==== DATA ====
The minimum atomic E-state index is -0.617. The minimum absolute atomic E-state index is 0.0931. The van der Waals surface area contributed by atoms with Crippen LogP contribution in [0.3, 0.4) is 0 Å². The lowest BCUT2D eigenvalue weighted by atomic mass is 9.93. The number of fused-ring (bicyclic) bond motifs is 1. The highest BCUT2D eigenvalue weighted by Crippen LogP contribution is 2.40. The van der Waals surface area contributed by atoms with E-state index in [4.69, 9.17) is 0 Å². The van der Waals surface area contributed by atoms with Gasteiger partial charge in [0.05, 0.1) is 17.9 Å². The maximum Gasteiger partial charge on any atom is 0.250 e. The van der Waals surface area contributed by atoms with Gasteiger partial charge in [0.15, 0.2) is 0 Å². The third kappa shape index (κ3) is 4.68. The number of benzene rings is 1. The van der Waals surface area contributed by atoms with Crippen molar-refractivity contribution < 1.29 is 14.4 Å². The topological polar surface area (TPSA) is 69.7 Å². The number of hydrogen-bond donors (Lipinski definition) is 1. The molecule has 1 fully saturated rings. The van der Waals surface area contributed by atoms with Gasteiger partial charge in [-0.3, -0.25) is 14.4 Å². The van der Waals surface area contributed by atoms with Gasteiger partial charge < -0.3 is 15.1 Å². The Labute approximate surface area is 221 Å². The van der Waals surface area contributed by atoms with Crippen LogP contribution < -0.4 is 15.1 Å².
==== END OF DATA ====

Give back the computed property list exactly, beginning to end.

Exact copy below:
The minimum atomic E-state index is -0.617. The minimum absolute atomic E-state index is 0.0931. The van der Waals surface area contributed by atoms with Crippen LogP contribution in [0.3, 0.4) is 0 Å². The lowest BCUT2D eigenvalue weighted by atomic mass is 9.93. The number of fused-ring (bicyclic) bond motifs is 1. The highest BCUT2D eigenvalue weighted by Crippen LogP contribution is 2.40. The van der Waals surface area contributed by atoms with E-state index in [4.69, 9.17) is 0 Å². The van der Waals surface area contributed by atoms with Gasteiger partial charge in [0.05, 0.1) is 17.9 Å². The maximum Gasteiger partial charge on any atom is 0.250 e. The van der Waals surface area contributed by atoms with Gasteiger partial charge in [0.15, 0.2) is 0 Å². The third kappa shape index (κ3) is 4.68. The number of benzene rings is 1. The van der Waals surface area contributed by atoms with Crippen molar-refractivity contribution < 1.29 is 14.4 Å². The topological polar surface area (TPSA) is 69.7 Å². The number of hydrogen-bond donors (Lipinski definition) is 1. The molecule has 1 fully saturated rings. The van der Waals surface area contributed by atoms with Gasteiger partial charge in [-0.3, -0.25) is 14.4 Å². The van der Waals surface area contributed by atoms with Gasteiger partial charge < -0.3 is 15.1 Å². The Labute approximate surface area is 221 Å². The van der Waals surface area contributed by atoms with Crippen LogP contribution < -0.4 is 15.1 Å².